Why Bart Ehrman is Good for the Church

Posted by Greg Monette on January 15 2014

I grew up in a pretty conservative church. I was taught the planet has only been spinning for 10,000 years and because the Bible was God’s written word there was no way there could be any “discrepancies” (contradictions). Let me state clearly that my church means the world to me. However, it was almost as though the inerrancy (zero errors in Scripture of any kind) of the Bible was as important for the Christian faith as the resurrection of Jesus. I went to Sunday school, youth group, and Bible camp (a world-class camp I may add). Because of my conservative evangelical background I was armed and ready for university. Or so I thought...

In Canada we call the easy courses “Bird Courses.” Prior to university you could say I was not a very motivated student. If there was any way I could skip class it would be done with excellence! In any case, I enrolled in as many “Bird Courses” as possible. As I skimmed over the list of courses that my university offered I noticed some “gifts” from the universe. My eyes grew wider as I saw the following courses offered: Comparative World Religions, Introduction to the Hebrew Scriptures, Introduction to the New Testament, and The Life of Jesus. These were no brainers. I would barely have to crack the textbooks! I could practically teach these courses! My training at Sunday school and youth group made me ready to rock these classes... Or so I thought.

The first class was on a Monday morning in room SB107 – Introduction to the New Testament. Prior to class I went to the bookstore and picked up my textbook. It had a decently nice cover and the title was The New Testament: A Historical Introduction to the Early Christian Writings by someone named Bart D. Ehrman. I had never heard of the guy but I was sure he was a good Christian scholar who wrote a textbook reinforcing everything I already believed.

It took about 30 minutes into the first class before I began to feel a combination of physical pain in my stomach and a strong degree of anger. “What do you mean there are contradictions in the Bible?”... “Did I hear you correctly? Did you say there were between 200-400 thousand variants in the Greek manuscripts of the New Testament?” I wanted to debate my teacher and tell her she must be mistaken and that this skeptical agnostic Ehrman must be off his rocker. Instead I decided to do some “research” to find out for myself why Ehrman was wrong!

I spent a few years reading Ehrman’s books and then those written by evangelical scholars who gave a different perspective than Ehrman’s. What I discovered was that Ehrman wasn’t entirely wrong on all his startling claims. To be sure, he pushed the envelope a lot and still does this to the present day. After all, the guy is a five time New York Times Bestselling author of books related to the New Testament and the Historical Jesus. If you can make New Testament scholarship sexy enough for the masses you deserve an award. So Ehrman wasn’t entirely wrong. What I discovered was that he was probably correct on the number of variants contained within the extant Greek manuscripts of the New Testament (the original language). However, he was much too skeptical about the confidence that most scholars have when they have reconstructed as much as possible the original text of the New Testament. Even skeptical New Testament experts like Marcus Borg (famous for being a member of the Jesus Seminar) don’t doubt that we have pretty close to what was originally written by Matthew, Mark, Luke, John, Paul and their colleagues. In the words of Borg:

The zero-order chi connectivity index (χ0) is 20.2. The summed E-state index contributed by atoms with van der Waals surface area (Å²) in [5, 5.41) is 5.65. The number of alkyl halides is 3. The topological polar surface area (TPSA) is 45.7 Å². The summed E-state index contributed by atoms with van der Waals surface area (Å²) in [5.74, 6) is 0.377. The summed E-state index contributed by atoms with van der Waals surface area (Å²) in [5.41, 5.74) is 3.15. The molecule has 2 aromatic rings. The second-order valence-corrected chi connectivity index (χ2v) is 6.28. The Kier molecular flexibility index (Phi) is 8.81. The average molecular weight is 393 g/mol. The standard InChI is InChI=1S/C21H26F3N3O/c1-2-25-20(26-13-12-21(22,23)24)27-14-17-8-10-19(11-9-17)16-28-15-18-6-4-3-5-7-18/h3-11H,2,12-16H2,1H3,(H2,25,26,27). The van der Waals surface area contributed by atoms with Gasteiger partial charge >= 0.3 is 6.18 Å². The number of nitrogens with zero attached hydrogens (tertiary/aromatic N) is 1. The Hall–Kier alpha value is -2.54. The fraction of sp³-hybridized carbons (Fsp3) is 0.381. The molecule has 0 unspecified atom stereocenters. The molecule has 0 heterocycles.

“The Gospels are historically reliable accounts of what their authors wrote. Centuries of textual criticism–the careful comparison and analysis of ancient manuscripts of the Gospels–have resulted in a text accepted by a consensus of scholarship, both conservative and mainstream. With only a few minor exceptions, we can be confident that the Gospels and the New Testament as a whole reliably report what was originally written.” - Marcus Borg, “The Gospels Are Reliable as Memory and Testimony,” in J. P. Moreland, C. Meister and K. A. Sweis, Debating Christian Theism (New York: OUP, 2013), 432.

Although Ehrman appears to have lost the debate in regards to the confidence scholars have when they have reconstructed the text of the earliest form of the New Testament, he is still correct that there are hundreds of thousands of variants. There may even be more! It's important to note that because we don't have the original New Testament writings (they turned to dust a long time ago), and because we have hundreds of thousands of variants in our more than 5,800 manuscripts, we will never be able to be certain that we have reconstructed the "original" text. However, it doesn’t really matter that much. Over 90% of the variants mean nothing to scholars’ ability to reconstruct a very early form of the New Testament text. In fact, Ehrman has admitted at least this much in his book Did Jesus Exist?: